January 12, 2004

President Empty Suit

Brian C.B. notes a paragraph by James Fallows in the new Atlantic Monthly:

This is the place to note that in several months of interviews I never once heard someone say "We took this step because the President indicated..." or "The President wanted..." Instead I heard "Rumsfeld wanted," "Powell thought," "the Vice President pushed," "Bremer asked," and so on. One need only compare this with any discussion of foreign policy in Reagan's or Clinton's Administration--or Nixon's, or Kennedy's, or Johnson's... to sense how unusual is the absence of the President as prime mover. The other conspicuously absent figure was Condoleeza Rice.... It is possible that the President's confidants are so discreet that they have kept all his decisions and instructions secret. But that would run counter to the fundamental nature of bureaucratic Washington, where people cite a President's authority whenever they possibly can ("The President feels strongly about this, so...").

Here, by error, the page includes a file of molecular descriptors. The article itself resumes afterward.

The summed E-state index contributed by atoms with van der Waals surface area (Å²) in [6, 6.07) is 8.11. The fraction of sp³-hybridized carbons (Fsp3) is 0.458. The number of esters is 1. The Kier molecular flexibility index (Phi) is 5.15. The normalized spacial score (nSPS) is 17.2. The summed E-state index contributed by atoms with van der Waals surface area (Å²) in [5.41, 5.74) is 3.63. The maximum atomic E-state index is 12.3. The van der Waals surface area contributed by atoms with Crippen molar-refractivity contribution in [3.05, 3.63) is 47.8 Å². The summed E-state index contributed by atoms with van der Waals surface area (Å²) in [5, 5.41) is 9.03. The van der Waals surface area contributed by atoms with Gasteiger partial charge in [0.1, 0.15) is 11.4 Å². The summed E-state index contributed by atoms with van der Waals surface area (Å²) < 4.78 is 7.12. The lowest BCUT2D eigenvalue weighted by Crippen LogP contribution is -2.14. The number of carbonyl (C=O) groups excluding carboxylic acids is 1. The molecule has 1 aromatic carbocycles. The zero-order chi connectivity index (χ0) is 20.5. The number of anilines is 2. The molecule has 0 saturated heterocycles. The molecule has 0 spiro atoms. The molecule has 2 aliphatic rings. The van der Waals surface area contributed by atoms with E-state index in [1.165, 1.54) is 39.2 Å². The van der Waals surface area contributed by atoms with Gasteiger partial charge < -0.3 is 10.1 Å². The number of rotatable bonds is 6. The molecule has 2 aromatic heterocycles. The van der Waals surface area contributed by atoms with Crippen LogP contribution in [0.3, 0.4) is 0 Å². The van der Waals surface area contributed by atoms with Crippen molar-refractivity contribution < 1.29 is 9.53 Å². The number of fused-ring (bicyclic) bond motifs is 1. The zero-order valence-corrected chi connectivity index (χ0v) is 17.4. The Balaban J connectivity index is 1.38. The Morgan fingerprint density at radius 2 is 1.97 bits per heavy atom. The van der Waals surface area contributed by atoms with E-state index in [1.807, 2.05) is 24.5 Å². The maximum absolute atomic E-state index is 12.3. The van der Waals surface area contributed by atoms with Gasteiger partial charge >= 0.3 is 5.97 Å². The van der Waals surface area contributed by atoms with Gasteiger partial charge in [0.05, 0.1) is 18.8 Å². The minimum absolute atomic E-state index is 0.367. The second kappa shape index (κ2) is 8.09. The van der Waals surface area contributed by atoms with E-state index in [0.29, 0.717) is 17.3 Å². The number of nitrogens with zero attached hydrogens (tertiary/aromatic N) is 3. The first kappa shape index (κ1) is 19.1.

James Fallows's use of the word "unusual" is the most extreme use of understatement I have ever read or will ever read, no matter how long I should happen to live.

Posted by DeLong at January 12, 2004 11:58 PM | TrackBack

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